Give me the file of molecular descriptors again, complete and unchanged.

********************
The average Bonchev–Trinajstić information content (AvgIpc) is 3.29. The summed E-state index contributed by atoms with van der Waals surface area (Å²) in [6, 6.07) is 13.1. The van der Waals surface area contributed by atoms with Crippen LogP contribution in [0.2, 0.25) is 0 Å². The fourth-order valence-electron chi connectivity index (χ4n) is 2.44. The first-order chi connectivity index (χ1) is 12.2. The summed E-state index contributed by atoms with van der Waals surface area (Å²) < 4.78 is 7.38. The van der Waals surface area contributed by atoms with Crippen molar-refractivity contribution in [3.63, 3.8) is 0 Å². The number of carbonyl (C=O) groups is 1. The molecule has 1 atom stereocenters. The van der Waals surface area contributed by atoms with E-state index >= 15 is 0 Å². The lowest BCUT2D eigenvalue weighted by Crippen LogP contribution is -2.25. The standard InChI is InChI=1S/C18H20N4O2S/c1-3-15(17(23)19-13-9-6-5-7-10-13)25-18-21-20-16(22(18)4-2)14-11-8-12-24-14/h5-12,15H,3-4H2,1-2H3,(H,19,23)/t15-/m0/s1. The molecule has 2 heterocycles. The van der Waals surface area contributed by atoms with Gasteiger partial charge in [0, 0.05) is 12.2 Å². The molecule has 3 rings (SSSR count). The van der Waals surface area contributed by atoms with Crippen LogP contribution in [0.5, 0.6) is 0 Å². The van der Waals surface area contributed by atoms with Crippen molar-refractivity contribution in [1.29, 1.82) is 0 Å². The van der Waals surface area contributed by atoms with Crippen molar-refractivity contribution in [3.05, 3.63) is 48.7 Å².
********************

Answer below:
The average Bonchev–Trinajstić information content (AvgIpc) is 3.29. The summed E-state index contributed by atoms with van der Waals surface area (Å²) in [6, 6.07) is 13.1. The van der Waals surface area contributed by atoms with Crippen LogP contribution in [0.2, 0.25) is 0 Å². The fourth-order valence-electron chi connectivity index (χ4n) is 2.44. The first-order chi connectivity index (χ1) is 12.2. The summed E-state index contributed by atoms with van der Waals surface area (Å²) < 4.78 is 7.38. The van der Waals surface area contributed by atoms with Crippen molar-refractivity contribution in [3.63, 3.8) is 0 Å². The number of carbonyl (C=O) groups is 1. The molecule has 1 atom stereocenters. The van der Waals surface area contributed by atoms with E-state index >= 15 is 0 Å². The lowest BCUT2D eigenvalue weighted by Crippen LogP contribution is -2.25. The standard InChI is InChI=1S/C18H20N4O2S/c1-3-15(17(23)19-13-9-6-5-7-10-13)25-18-21-20-16(22(18)4-2)14-11-8-12-24-14/h5-12,15H,3-4H2,1-2H3,(H,19,23)/t15-/m0/s1. The molecule has 2 heterocycles. The van der Waals surface area contributed by atoms with Gasteiger partial charge in [0, 0.05) is 12.2 Å². The molecule has 3 rings (SSSR count). The van der Waals surface area contributed by atoms with Crippen LogP contribution in [0.5, 0.6) is 0 Å². The van der Waals surface area contributed by atoms with Crippen molar-refractivity contribution in [1.29, 1.82) is 0 Å². The van der Waals surface area contributed by atoms with Crippen molar-refractivity contribution in [3.05, 3.63) is 48.7 Å².